Ramesh S Arunachalam
Rural Finance and MSME Practitioner
One of the key questions that continues to bother a lot of stakeholders in the Indian micro-finance industry is: ‘what kind of regulation and supervision is required for the healthy development of the industry?’ A friend once told me that regulators are just like parents who have teenagers at home. The parents can handle their teenage kids in two basic ways: a) Be proactive, over-prescribe and get involved in every little activity of their children; or b) Lay out the broad desirable outcomes for their children (in terms of their education, relationships etc) and then step aside to let their natural environment take over. They are however always present in the background to act as a check and also, help their children overcome difficulties, as and when they arise.
The above is a useful metaphor for understanding two broad extremes of regulation with regard to micro-finance in India: a) We could have a super micro-finance regulator looking at every transaction of micro-finance market participants including MFIs; or b) We may choose an approach whereby the super- regulator lays out the broad desirable outcomes for their various micro-finance participants and then steps aside to let broader market and environmental forces take over, all the while being present in the background through supervisory staff and special (third party) auditors patrolling the micro-finance market.
Essentially, these two types of regulation may be defined as follows:
1. Completely rule-based regulation: one where the regulator tries to be present in each and every micro-finance transaction that takes place, through a comprehensive, extensive and rather voluminous rulebook, tight supervision/policing and a penalty system using checklist compliance. In effect, under such a regulatory framework, the regulator would have to anticipate every possibility (with regard to the micro-finance transactions), every change and innovation in the micro-finance market, and then writes rules around them. Unquestionably, this is a very tough and arduous task indeed and especially from the perspective of creating a plethora of rules in the first place.
2. Principle-based regulation: Under this type, the regulator would be more focused on the outcome (s) of the regulation. Thus, the regulator will articulate broad principles and allow micro-finance market players to innovate around them, keeping the outcomes (as defined in the principles) ABSOLUTELY and completely sacrosanct. A key point to be noted is that this approach does not totally eliminate the need for rules. There will still be rules to follow in any such micro-finance regulatory system but, most importantly, it will not foster the practice of micro-finance compliance officers using the ‘checklist’ approach to ensure staying within the spirit and letter of the law.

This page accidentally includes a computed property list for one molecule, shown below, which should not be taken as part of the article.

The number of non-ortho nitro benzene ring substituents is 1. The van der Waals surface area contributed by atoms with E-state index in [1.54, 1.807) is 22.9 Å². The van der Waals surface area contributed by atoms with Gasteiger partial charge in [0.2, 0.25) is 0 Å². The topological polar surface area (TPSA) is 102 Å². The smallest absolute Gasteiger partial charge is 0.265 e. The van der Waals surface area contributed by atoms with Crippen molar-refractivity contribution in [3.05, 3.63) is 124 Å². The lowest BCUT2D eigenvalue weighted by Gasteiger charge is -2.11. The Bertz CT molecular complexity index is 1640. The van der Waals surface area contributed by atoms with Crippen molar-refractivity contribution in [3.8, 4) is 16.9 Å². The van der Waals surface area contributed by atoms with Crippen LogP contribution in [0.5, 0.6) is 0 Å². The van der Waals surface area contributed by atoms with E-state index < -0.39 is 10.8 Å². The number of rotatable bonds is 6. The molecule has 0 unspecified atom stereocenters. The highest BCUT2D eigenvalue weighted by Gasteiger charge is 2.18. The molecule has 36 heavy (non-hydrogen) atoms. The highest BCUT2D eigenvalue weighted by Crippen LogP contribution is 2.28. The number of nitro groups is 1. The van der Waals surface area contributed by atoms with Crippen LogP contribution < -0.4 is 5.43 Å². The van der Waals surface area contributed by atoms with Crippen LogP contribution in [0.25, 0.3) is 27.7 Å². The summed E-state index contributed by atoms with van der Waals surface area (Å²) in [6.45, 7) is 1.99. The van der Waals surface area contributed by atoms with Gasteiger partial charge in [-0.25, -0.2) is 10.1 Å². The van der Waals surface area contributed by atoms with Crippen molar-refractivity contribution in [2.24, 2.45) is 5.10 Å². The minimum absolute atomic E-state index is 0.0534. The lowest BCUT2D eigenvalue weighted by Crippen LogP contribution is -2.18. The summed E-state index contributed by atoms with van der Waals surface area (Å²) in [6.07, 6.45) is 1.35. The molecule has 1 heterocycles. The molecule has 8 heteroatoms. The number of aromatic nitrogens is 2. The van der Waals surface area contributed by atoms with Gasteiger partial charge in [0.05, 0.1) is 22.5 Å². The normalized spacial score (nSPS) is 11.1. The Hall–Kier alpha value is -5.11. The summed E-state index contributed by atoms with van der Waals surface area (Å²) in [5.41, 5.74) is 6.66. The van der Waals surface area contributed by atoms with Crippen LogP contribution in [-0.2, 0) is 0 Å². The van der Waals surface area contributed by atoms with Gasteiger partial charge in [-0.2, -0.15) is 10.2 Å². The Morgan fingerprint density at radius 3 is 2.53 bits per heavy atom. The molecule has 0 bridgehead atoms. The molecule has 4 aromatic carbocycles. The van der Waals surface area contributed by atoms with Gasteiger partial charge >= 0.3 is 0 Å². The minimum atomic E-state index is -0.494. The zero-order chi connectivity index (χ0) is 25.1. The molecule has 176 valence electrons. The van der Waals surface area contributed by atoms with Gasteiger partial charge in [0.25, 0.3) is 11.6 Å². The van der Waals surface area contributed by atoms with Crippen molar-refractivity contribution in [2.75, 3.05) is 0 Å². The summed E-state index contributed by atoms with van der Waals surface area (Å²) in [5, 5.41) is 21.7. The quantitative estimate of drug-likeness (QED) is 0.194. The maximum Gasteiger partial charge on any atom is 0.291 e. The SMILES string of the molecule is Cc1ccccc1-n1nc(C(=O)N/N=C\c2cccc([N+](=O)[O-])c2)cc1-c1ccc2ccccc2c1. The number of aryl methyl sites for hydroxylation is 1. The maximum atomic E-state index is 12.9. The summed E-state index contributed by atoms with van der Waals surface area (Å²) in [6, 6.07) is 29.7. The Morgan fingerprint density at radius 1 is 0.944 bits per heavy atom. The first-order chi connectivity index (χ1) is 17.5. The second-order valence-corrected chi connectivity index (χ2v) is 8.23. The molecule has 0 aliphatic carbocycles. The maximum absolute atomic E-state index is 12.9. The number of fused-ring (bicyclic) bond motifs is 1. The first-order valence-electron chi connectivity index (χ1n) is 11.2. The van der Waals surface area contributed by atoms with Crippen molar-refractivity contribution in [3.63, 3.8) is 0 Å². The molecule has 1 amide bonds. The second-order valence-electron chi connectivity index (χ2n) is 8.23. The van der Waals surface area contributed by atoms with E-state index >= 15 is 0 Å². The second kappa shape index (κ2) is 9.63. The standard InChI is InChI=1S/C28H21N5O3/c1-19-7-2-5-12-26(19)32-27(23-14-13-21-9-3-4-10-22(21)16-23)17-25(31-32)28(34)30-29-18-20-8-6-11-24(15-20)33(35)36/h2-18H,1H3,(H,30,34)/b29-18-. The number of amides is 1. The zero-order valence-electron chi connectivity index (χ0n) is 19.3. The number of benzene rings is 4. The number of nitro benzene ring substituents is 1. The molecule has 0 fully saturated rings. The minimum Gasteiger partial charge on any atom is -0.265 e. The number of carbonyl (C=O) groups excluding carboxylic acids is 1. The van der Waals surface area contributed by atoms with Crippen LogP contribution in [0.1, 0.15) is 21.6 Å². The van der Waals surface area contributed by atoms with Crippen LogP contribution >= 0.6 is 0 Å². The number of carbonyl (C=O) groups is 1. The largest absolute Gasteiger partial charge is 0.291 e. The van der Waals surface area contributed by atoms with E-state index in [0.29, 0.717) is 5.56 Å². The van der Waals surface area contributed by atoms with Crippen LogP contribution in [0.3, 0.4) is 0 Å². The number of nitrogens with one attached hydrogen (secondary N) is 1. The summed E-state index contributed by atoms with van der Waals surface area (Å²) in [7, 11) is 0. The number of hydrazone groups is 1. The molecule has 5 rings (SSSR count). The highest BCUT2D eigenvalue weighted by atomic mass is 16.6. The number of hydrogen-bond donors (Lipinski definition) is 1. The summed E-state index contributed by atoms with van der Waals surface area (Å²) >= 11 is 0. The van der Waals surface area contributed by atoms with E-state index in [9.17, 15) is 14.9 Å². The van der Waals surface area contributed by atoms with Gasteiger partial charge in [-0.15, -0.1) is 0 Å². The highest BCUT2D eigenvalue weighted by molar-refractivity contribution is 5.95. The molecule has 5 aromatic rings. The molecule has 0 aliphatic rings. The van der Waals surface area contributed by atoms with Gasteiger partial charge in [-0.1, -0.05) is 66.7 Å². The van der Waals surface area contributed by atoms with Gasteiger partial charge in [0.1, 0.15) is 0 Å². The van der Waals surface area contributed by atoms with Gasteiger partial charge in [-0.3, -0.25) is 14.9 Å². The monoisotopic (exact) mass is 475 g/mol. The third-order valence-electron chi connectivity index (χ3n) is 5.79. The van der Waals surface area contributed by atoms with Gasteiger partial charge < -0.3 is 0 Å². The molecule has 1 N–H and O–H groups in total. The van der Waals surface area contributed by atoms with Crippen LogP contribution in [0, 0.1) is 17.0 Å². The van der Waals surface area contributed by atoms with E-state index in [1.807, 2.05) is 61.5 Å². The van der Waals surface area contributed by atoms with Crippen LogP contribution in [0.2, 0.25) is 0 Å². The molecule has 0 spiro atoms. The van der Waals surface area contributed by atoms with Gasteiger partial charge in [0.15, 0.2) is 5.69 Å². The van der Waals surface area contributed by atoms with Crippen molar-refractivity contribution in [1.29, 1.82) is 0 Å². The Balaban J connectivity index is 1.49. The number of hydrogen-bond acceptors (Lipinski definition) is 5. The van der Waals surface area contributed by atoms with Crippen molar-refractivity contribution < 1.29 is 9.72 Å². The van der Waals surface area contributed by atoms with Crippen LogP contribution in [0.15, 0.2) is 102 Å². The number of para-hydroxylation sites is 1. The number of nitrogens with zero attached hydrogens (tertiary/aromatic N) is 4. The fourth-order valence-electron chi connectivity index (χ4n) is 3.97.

Plain checklist compliance can be counter-productive, as there may be no case of regulatory violation, yet there may be mis-selling and malpractice, as we have seen during the last few years in Indian micro-finance. In such an environment, compliance officers will never work towards a desired outcome of enabling the low-income client/customer to come out of poverty or lead better lives, but rather will primarily try to outwit regulators. And once a regulatory loophole is discovered, it will become a frantic race to the bottom with the rest of the micro-finance industry following the leader in a holistic fashion. This is what happened with regard to KYC norms and priority sector lending guidelines in Indian micro-finance. Therefore, the checklist compliance and penalty system, which is a strong part of rule based regulation, can be made more accountable if principles based regulation (with appropriate rules) is used.
There is a third way to look at micro-finance regulation. Here, the market incentive structure is used to take most of the reasons behind misconduct out of the market and then use a principle based approach to target an outcome. The challenge is to find the right balance that allows for market innovation, while taking away the incentive and power that the MFIs have over the low income clients, especially due to a skewed knowledge structure and associated incentives. One of the tools for such regulation is the use of financial incentives in a manner that nudges MFIs and other micro-finance market participants into doing the right things. The use of dividend caps and linking this to gain access to special (priority sector) funds is an example of this.
While I will let you make your own judgment on this, I strongly believe in a principles-based approach with incentives and some rules - even while flagging the issue that to translate principles into rules that work on the ground would indeed be a huge challenge in a micro-finance market as vast and diverse as the Indian one.